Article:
COLUMBUS, Ohio — As someone who freely admits he’s “49 going on 14,” Mike Hopkins at the moment is all Disneyland, horse rides and slip-n-slide. In his second year as a college basketball head coach after a two-decade apprenticeship, his giddy meter has pinned the needle.
“We’re in March Madness playing against North Carolina,” he said, beaming, Saturday afternoon. “I mean, is there anything better?”
Blue blood, meet purple passion.
Huskies fans might feel differently, wishing their team in the second round (11:45 a.m. Sunday, CBS) had drawn a less formidable opponent than the Tar Heels (28-6), the No. 1 seed in the Midwest Region with all the prestige, pomp and presence of 18th-century British royalty.
But Hopkins, having been a player and coach at Syracuse when the Big East Conference was at the vortex of college basketball, radiates in this culture.
“March Madness is an opportunity for Cinderella — having a chance to play for a national championship,” he said. “We didn’t come here to just get here. That’s not our standard.
“To have the opportunity to play against the best of the best, you see what it’s like. You see what it feels like. You see what it smells like. You see what it looks like. That’s how you learn.”
To the unwashed in Las Vegas and others with a financial stake in the outcome, it looks like the ninth-seeded Huskies are 11.5-point underdogs to an outfit that plays the game at another level. To Hopkins, it smells like teen spirit.
“The staff was up all night,” he said of his assistants following a persuasive 78-61 triumph over favored Utah State Friday night. “They look like they haven’t slept in five days (yet) are all excited in practice.”
If enthusiasm were the primary definer of tourney success, the Tar Heels would stand little chance. But it’s almost always about talent, so much so that North Carolina looked to be believing its own hype Friday night when they trailed at halftime 38-33 to 16th-seeded Iona, yet had no problem finding the accelerator in the second half for the inevitable blowout.
Venerable coach Roy Williams was not amused.
“Probably the thing I despise more than anything, in basketball or in life, is somebody trying to be cool,” he said. “I thought in the first half we didn’t have the passion.”
Since it’s not always about talent — recall last year that Maryland-Baltimore County beat No. 1 Virginia 74-54, the first win by a 16th seed in tourney history — the notion of upset hangs in the air over this sports championship as no other.
Part of it is that the 68 entrants are given a ranking by a committee of bureaucrats. By definition, it rankles the lower seeds to no end, because they have already won titles or have top-tier wins, yet enter diminished.
Additionally, the Huskies, as regular-season champions of the denigrated Pac-12, feel the disparagement here in Big 10 country and the hometown of the Ohio State athletics colossus.
“Our conference got a hit,” said post man Noah Dickerson. “People are talking bad about us. I understand it’s an East Coast bias. I’m from the East Coast. It’s understandable. But we do have some hoopers over here.”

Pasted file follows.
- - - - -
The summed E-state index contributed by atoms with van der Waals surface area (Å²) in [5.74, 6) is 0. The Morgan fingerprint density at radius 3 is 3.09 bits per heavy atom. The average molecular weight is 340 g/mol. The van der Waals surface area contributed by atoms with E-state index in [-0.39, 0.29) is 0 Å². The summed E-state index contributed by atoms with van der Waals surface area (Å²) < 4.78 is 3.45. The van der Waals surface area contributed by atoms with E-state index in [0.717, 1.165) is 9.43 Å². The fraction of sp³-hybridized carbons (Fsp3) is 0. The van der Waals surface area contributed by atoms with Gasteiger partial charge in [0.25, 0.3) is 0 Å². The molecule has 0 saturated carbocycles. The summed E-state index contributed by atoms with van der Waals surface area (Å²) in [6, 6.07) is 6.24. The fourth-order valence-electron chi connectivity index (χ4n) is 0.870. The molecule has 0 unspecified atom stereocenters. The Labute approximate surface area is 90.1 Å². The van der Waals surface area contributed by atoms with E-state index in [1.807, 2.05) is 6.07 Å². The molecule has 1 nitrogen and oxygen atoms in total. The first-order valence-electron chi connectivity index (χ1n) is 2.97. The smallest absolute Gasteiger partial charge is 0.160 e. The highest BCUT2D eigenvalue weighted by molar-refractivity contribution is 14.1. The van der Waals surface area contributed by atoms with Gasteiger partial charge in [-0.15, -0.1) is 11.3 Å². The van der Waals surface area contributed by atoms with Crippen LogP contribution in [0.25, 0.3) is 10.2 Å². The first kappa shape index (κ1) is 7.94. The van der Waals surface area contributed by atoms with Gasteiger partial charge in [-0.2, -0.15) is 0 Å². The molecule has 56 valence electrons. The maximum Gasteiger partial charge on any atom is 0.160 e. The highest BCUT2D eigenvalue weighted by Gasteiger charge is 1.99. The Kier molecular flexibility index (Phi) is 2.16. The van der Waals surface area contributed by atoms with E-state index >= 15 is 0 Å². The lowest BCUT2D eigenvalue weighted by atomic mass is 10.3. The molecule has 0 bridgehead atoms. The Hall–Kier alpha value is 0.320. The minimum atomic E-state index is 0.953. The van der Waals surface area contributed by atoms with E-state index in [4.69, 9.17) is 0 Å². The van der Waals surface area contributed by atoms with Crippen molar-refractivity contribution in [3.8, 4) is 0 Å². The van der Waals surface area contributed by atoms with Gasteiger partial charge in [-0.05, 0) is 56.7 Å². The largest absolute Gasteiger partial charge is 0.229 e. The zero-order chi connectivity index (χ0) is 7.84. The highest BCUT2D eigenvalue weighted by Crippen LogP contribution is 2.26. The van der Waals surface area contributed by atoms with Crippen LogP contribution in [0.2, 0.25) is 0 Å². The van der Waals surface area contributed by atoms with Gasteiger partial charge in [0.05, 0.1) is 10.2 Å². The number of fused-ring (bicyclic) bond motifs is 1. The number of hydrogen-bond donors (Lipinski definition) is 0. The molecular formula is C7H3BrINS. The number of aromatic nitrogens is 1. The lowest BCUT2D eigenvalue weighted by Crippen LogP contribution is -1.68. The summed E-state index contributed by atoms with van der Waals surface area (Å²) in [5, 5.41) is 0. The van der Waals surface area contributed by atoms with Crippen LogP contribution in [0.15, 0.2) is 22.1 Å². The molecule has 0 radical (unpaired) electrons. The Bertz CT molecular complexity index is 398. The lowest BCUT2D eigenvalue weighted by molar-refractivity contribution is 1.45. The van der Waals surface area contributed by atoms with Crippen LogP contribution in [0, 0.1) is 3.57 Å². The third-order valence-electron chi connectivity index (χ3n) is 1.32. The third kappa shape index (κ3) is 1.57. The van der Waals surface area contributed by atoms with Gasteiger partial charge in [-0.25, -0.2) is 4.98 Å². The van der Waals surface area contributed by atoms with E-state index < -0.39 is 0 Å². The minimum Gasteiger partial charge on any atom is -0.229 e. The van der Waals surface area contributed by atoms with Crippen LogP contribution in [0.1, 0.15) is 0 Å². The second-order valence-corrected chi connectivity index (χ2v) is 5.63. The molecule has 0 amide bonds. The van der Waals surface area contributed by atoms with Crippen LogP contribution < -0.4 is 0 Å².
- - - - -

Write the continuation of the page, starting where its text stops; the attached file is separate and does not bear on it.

That is something to which Williams can testify. In the second round of the 2011 tourney, the Huskies met the Tar Heels virtually on their home court in Charlotte. In one of the most agonizing outcomes in UW hoops history, the seventh-seeded Huskies (24-11) controlled the game for the first 36 minutes, but a series of late-game mishaps helped thwart the upset.
No. 2-seeded Carolina (25-7) prevailed, 86-83, and from there Washington began a six-year backslide.
Asked about the game, Williams had an acute recall of a foe led by Isaiah Thomas and Terrence Ross, both of whom have gone on to long NBA careers.
“I remember they were very, very good,” he said. “We were lucky to win.”
Huskies fans would agree. Trailing by the final score with 1.1 seconds left, Thomas launched a potential game-tying three from the corner. It looked to be short, but Carolina’s John Henson leaped to grab it at the rim, provoking the Huskies to scream for basket interference. They didn’t get the call.
“I about had a heart attack,” Williams said. “I said, ‘John, why would you do that?’ He said, ‘Coach, he was inside (the three-point line). It was just going to be two.’ I said, ‘How did you know that?'”
Williams recovered from the near-coronary, and the Tar Heels continue to flourish. Entering the season, North Carolina had the third-most wins in NCAA history with 2,232, trailing Kentucky and Kansas.
They are third on the list of NCAA championships with six, trailing UCLA (11) and Kentucky (eight). In his 15 years at Chapel Hill, Williams has three titles (2004-05, 2008-09, 2016-17).
This year, another stellar team with three senior starters leads the nation in rebound average — the Huskies’ biggest weakness, mostly because of the zone defense — and has won 16 of its past 18 games. The only losses were to No. 4-ranked Virginia 69-61 and No. 5 ranked Duke 74-73 in the Atlantic Coast Conference tourney title game.
Not coincidentally, all three ACC teams drew No. 1 seeds. The Pac-12 barely had three teams in the tournament, none seeded higher than Washington at No. 9.
Much as Williams might despise it, the Tar Heels are the cool kids. As they are at every NCAA tournament.
If they stay as cool as they were in the first half against Iona, the Huskies might experience what it feels, smells and looks like to create a slice of college hoops history. If it happens, be sure to stay a minimum safe distance from Hopkins.